There is so much conflict, between so many people. You don’t have to go to the other side of the world to see it. On the other hand, I read blogs like yours and I feel more hopeful about this place we all live.

      I keep hoping that if my son grows into the good man that he is starting to be, that will help on some level.

      Big Horizon, one of my personal fav’s

    7. My pastor has encouraged me lately to seek out books and viewpoints and political ideas with which I do not necessarily agree, and look for common ground. Your writing encourages me to do the same. In just a few short weeks, I am a bit stunned as to the shift in my paradigm of who is “right”, who is sincere and what is possible. I am beginning to think that the ONLY way we will accomplish anything remotely resembling peace will be when we look one another in the eyes and see our humanity. Me, a “good Christian” – I have wasted so many years comfortable in living on the “right” side, in the “right” club, being spiritually and politically correct. Unless we begin to look, we will never see; and unless we open the door to let love show the way, we will never sing together.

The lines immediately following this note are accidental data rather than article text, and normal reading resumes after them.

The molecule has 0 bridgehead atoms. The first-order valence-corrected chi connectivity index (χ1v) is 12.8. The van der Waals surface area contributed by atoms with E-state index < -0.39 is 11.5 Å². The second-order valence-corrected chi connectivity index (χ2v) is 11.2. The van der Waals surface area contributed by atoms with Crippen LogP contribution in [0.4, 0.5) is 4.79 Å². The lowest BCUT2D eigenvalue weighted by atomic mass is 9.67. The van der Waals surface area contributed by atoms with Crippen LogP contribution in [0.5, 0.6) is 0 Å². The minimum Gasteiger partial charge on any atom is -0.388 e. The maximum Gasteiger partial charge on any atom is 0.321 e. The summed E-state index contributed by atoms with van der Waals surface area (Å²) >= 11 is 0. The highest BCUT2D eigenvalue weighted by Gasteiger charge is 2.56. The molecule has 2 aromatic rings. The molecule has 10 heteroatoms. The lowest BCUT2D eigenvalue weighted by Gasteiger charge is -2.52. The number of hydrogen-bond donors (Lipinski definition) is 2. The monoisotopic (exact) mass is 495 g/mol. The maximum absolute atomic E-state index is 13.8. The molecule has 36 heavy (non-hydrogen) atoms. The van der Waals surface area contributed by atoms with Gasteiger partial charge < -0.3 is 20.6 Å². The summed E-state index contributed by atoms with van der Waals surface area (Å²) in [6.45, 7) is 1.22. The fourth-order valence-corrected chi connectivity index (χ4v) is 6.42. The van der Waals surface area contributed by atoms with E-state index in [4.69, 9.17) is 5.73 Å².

You must keep writing, keep talking…bit by bit, the harmony is growing…and so am I…

    8. Milton, I think the thing is for me it is easy to say “hey! great recipe! (or I love David Wilcox!! which I do btw) But it is much harder to convey in a few sentences how I feel about Israel (or Darfur or Northern Ireland) especially when I have more questions than answers most days.

      And yes you can make a difference as one writer because if you touch one person you have made a difference, and who knows where that might lead?

      We can do no great things, only small things with great love.
      Mother Teresa